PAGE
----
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Average vs Scheduled Speeds

Some news from the thesis front:

I think I’ve finally perfected my method for linking real-time data with scheduled stops. This is a comparison of the average (weekly) scheduled speeds to the observed average speed for each stop->stop segment. Results that look roughly as expected are what we all hope for.

TTC - differences in observed and scheduled speeds

Note that each classification is broken into eight equal sized quantiles

There is a lot of information in that little gif! More than I can explain here. More to come…

Higher resolution here by the way. It’s interesting to look at even if you don’t know Toronto. Also, the line widths are determined by the number of trips scheduled for each segment.

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Posted in: Data | Maps | Method
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A Moment in Transit

Just a little update on and reminder of an earlier post:

Come on down to the Macaron Bar tonight for Final Friday! My friend Ivan and I are having our first little gallery show! It’s a collaborative project, mapping out the abstract space defined by the ghostlike threads of 300+ transit GPS transponders as they trace their way around the city for a single day.

Transit real-time prints

A quick and dirty cell-phone capture of a really nice looking piece.

Some of the smaller pieces start at $20 and could make a lovely little souvenir. We hope you’ll come by tonight (and I also strongly recommend the Minumentals show at the AAC tonight [and their open bar]), but the pieces should also be hanging for the next few weeks, so you can come by later if you don’t make it.

Here is the faceberk event. Yay art!

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Posted in: Design | Events
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Constraint

I had an unusually clear thought the other day when a friend of mine asked my opinion, late and rhetorically: “How do we get people out of their cars? Free them from their chains!”

It’s always nice to see others hold a familiar old opinion up to you, its gauziness so apparent with just a little light behind it. I replied all too seriously:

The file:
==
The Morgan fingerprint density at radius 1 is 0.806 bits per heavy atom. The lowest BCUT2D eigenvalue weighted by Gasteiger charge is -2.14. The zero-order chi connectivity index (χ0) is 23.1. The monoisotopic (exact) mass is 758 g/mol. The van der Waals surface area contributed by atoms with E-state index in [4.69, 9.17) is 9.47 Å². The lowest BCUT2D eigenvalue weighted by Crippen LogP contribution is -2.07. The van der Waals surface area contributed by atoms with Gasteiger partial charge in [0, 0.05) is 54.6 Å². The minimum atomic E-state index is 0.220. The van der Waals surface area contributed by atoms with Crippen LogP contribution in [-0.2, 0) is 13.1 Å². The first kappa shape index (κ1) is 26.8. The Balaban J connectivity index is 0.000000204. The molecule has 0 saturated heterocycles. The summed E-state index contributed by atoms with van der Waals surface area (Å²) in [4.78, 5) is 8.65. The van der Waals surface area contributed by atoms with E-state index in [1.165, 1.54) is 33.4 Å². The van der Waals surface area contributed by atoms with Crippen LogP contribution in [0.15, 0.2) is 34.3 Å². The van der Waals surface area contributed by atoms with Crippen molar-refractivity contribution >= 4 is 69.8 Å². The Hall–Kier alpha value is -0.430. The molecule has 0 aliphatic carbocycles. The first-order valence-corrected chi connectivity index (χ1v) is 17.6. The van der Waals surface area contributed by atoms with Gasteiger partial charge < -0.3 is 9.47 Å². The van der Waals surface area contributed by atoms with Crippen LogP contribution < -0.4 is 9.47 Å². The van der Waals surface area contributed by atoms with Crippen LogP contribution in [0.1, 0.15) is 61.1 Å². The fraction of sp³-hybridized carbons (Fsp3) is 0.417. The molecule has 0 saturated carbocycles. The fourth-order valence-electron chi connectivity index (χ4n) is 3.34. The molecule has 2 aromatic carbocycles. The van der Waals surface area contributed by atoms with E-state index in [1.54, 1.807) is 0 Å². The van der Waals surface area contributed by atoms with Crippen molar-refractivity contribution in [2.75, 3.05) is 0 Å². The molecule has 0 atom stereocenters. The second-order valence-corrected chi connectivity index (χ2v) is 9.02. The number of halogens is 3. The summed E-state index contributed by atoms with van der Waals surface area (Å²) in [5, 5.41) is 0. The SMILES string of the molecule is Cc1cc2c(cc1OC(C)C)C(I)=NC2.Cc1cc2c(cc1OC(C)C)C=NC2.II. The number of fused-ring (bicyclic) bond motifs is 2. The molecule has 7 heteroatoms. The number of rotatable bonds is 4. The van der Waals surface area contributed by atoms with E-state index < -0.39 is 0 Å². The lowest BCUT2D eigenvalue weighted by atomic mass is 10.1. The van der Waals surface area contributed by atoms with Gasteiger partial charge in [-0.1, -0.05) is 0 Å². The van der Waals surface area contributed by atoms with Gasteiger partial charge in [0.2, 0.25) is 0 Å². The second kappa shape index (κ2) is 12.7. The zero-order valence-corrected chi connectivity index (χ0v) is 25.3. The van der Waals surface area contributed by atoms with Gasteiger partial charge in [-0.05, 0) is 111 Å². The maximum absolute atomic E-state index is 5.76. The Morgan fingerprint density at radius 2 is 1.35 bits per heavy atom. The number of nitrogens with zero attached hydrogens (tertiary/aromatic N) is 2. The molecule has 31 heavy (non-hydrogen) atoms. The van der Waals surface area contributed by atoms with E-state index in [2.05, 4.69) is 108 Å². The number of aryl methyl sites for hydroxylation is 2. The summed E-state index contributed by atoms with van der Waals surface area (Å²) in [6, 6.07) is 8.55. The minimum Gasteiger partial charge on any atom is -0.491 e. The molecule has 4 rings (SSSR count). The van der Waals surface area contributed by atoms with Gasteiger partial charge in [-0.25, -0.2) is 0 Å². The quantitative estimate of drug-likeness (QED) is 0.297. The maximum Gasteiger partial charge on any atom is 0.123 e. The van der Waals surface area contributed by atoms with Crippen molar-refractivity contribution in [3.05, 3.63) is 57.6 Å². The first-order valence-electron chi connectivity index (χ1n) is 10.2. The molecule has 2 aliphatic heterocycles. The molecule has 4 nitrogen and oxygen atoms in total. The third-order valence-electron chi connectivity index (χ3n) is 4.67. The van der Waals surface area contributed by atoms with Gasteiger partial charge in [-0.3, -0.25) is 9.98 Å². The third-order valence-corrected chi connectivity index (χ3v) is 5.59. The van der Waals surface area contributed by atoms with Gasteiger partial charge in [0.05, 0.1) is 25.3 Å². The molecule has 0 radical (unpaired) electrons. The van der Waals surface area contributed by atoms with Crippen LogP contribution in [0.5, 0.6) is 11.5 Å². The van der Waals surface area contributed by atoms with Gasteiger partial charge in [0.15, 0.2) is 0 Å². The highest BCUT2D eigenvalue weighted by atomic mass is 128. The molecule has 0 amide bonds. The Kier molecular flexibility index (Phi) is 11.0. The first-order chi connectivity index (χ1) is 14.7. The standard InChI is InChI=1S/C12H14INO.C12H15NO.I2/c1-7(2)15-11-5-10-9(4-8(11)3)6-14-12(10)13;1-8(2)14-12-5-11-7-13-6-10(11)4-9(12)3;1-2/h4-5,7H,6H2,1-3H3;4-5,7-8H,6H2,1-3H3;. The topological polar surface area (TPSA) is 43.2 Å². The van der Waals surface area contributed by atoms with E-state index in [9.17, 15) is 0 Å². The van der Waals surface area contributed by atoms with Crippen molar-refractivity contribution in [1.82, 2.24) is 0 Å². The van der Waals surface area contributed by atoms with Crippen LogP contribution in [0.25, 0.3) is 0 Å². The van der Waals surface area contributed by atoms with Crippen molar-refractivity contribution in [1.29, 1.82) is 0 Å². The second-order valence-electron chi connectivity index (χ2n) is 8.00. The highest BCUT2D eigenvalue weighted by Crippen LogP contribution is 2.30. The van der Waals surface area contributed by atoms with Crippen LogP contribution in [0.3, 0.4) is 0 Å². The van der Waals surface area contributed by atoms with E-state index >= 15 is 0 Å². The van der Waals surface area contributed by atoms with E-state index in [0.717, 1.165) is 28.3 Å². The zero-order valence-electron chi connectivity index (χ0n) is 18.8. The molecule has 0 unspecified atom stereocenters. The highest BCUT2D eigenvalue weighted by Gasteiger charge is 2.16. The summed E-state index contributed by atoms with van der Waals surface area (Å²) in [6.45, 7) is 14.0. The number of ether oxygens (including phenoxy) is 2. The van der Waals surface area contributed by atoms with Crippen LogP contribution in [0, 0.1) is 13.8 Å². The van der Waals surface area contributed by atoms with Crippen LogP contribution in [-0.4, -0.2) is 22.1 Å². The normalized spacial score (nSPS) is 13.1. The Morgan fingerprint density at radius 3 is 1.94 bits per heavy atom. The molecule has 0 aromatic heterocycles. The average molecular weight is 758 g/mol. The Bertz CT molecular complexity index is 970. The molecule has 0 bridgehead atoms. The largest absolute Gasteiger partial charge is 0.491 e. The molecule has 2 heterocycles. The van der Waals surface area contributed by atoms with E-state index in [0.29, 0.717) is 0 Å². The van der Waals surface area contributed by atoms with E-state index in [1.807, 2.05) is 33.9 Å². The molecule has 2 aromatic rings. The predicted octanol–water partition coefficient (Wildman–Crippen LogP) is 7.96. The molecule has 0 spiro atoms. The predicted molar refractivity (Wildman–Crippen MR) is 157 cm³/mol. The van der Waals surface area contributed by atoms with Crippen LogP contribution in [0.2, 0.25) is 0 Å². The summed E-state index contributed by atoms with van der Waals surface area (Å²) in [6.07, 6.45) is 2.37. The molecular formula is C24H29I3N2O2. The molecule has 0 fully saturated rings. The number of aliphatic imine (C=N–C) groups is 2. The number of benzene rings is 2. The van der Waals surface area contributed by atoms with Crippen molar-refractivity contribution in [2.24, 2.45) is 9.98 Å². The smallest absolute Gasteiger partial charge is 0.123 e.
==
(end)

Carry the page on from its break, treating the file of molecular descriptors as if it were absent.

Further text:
What we must do is convince them that they have already committed themselves to our own favourite fetters.

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Posted in: Aphorism
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Sidewalk ‘Sneckdown’

If the Internet is to use snow to make the case for roadway narrowing, it seems only fair to do the same for sidewalks. This one on East 13th Street might safely be narrowed to no more than 18 inches, allowing cars more room to operate safely, perhaps even adding another lane or allowing higher speed limits.

Sidewalk 'Sneckdown'

A slippery slope

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Posted in: Priorities
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Cincinnati Real-time Prints at Final Friday

Final Friday!

Maps!

Drink the free wine of new or only moderately successful artists!

Beer!

Buy maps!

Art.

This and more, Friday, February 27th, evening, at the Macaron Bar, 1206 Main Street, OTR. Also, they have cookies which are actually quite good.

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Posted in: Events
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‘Roadkill’

I’ve recently become involved with a new podcast over on the Meddling with Nature blog, where I also happen to be a fairly regular contributor. Our second episode was about ‘roadkill’, a topic I’ve discussed here before as well. As it seems only so rarely that the different aspects of my generalist interests overlap, I can get quite excited and hope to cement the connections; it is in this eager spirit of cement that I share with you in the transportation world, a relevant part of my more philosophical and psychological interests.

Link to the episode

Also, if you’re curious, you can hear my douchy sounding voice, which is something that happens less often than I’d like on a some of blogs I read. Bloggers have bodies too!

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Posted in: Psychological
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